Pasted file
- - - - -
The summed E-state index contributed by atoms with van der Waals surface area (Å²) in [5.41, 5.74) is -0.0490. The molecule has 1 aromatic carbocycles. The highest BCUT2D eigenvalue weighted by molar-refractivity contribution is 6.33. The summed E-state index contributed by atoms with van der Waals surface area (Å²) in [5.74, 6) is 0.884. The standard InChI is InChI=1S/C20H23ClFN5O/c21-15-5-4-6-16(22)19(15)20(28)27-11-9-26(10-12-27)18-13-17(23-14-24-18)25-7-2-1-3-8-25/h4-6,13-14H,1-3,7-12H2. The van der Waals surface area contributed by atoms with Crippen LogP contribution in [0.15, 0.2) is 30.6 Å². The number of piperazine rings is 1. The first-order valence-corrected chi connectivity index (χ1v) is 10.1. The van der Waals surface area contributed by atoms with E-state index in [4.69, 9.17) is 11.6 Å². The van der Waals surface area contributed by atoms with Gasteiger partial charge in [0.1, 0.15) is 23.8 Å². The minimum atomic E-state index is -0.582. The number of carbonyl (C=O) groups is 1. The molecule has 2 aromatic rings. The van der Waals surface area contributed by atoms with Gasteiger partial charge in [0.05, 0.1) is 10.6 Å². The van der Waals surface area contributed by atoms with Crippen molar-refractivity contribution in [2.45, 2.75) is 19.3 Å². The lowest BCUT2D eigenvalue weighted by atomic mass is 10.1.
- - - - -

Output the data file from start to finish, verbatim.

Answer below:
The summed E-state index contributed by atoms with van der Waals surface area (Å²) in [5.41, 5.74) is -0.0490. The molecule has 1 aromatic carbocycles. The highest BCUT2D eigenvalue weighted by molar-refractivity contribution is 6.33. The summed E-state index contributed by atoms with van der Waals surface area (Å²) in [5.74, 6) is 0.884. The standard InChI is InChI=1S/C20H23ClFN5O/c21-15-5-4-6-16(22)19(15)20(28)27-11-9-26(10-12-27)18-13-17(23-14-24-18)25-7-2-1-3-8-25/h4-6,13-14H,1-3,7-12H2. The van der Waals surface area contributed by atoms with Crippen LogP contribution in [0.15, 0.2) is 30.6 Å². The number of piperazine rings is 1. The first-order valence-corrected chi connectivity index (χ1v) is 10.1. The van der Waals surface area contributed by atoms with E-state index in [4.69, 9.17) is 11.6 Å². The van der Waals surface area contributed by atoms with Gasteiger partial charge in [0.1, 0.15) is 23.8 Å². The minimum atomic E-state index is -0.582. The number of carbonyl (C=O) groups is 1. The molecule has 2 aromatic rings. The van der Waals surface area contributed by atoms with Gasteiger partial charge in [0.05, 0.1) is 10.6 Å². The van der Waals surface area contributed by atoms with Crippen molar-refractivity contribution in [2.45, 2.75) is 19.3 Å². The lowest BCUT2D eigenvalue weighted by atomic mass is 10.1.